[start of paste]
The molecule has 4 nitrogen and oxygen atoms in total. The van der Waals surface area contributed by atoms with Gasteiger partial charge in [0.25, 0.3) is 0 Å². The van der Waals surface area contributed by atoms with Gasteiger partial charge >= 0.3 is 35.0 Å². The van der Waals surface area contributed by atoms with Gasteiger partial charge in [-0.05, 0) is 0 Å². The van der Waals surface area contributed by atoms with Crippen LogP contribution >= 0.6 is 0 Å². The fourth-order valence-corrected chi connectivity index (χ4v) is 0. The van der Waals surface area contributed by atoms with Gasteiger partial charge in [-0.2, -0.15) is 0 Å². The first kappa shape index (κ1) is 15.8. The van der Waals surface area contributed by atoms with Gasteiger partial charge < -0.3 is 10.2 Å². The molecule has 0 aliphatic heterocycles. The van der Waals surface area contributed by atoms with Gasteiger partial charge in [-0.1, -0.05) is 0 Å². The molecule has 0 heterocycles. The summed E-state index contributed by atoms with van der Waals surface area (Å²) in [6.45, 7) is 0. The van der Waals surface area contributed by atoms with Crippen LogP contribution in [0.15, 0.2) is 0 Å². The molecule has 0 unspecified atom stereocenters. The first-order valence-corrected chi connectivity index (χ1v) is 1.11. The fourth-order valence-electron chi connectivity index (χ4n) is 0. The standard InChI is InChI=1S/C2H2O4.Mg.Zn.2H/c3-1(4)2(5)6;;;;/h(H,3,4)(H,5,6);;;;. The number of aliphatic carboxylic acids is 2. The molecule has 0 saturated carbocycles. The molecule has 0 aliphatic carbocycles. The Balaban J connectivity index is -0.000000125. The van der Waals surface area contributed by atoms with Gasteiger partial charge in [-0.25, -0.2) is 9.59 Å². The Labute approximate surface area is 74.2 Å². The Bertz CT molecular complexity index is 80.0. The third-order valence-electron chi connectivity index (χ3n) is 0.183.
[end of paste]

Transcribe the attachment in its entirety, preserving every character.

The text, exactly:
The molecule has 4 nitrogen and oxygen atoms in total. The van der Waals surface area contributed by atoms with Gasteiger partial charge in [0.25, 0.3) is 0 Å². The van der Waals surface area contributed by atoms with Gasteiger partial charge >= 0.3 is 35.0 Å². The van der Waals surface area contributed by atoms with Gasteiger partial charge in [-0.05, 0) is 0 Å². The van der Waals surface area contributed by atoms with Crippen LogP contribution >= 0.6 is 0 Å². The fourth-order valence-corrected chi connectivity index (χ4v) is 0. The van der Waals surface area contributed by atoms with Gasteiger partial charge in [-0.2, -0.15) is 0 Å². The first kappa shape index (κ1) is 15.8. The van der Waals surface area contributed by atoms with Gasteiger partial charge < -0.3 is 10.2 Å². The molecule has 0 aliphatic heterocycles. The van der Waals surface area contributed by atoms with Gasteiger partial charge in [-0.1, -0.05) is 0 Å². The molecule has 0 heterocycles. The summed E-state index contributed by atoms with van der Waals surface area (Å²) in [6.45, 7) is 0. The van der Waals surface area contributed by atoms with Crippen LogP contribution in [0.15, 0.2) is 0 Å². The molecule has 0 unspecified atom stereocenters. The first-order valence-corrected chi connectivity index (χ1v) is 1.11. The fourth-order valence-electron chi connectivity index (χ4n) is 0. The standard InChI is InChI=1S/C2H2O4.Mg.Zn.2H/c3-1(4)2(5)6;;;;/h(H,3,4)(H,5,6);;;;. The number of aliphatic carboxylic acids is 2. The molecule has 0 saturated carbocycles. The molecule has 0 aliphatic carbocycles. The Balaban J connectivity index is -0.000000125. The van der Waals surface area contributed by atoms with Gasteiger partial charge in [-0.25, -0.2) is 9.59 Å². The Labute approximate surface area is 74.2 Å². The Bertz CT molecular complexity index is 80.0. The third-order valence-electron chi connectivity index (χ3n) is 0.183.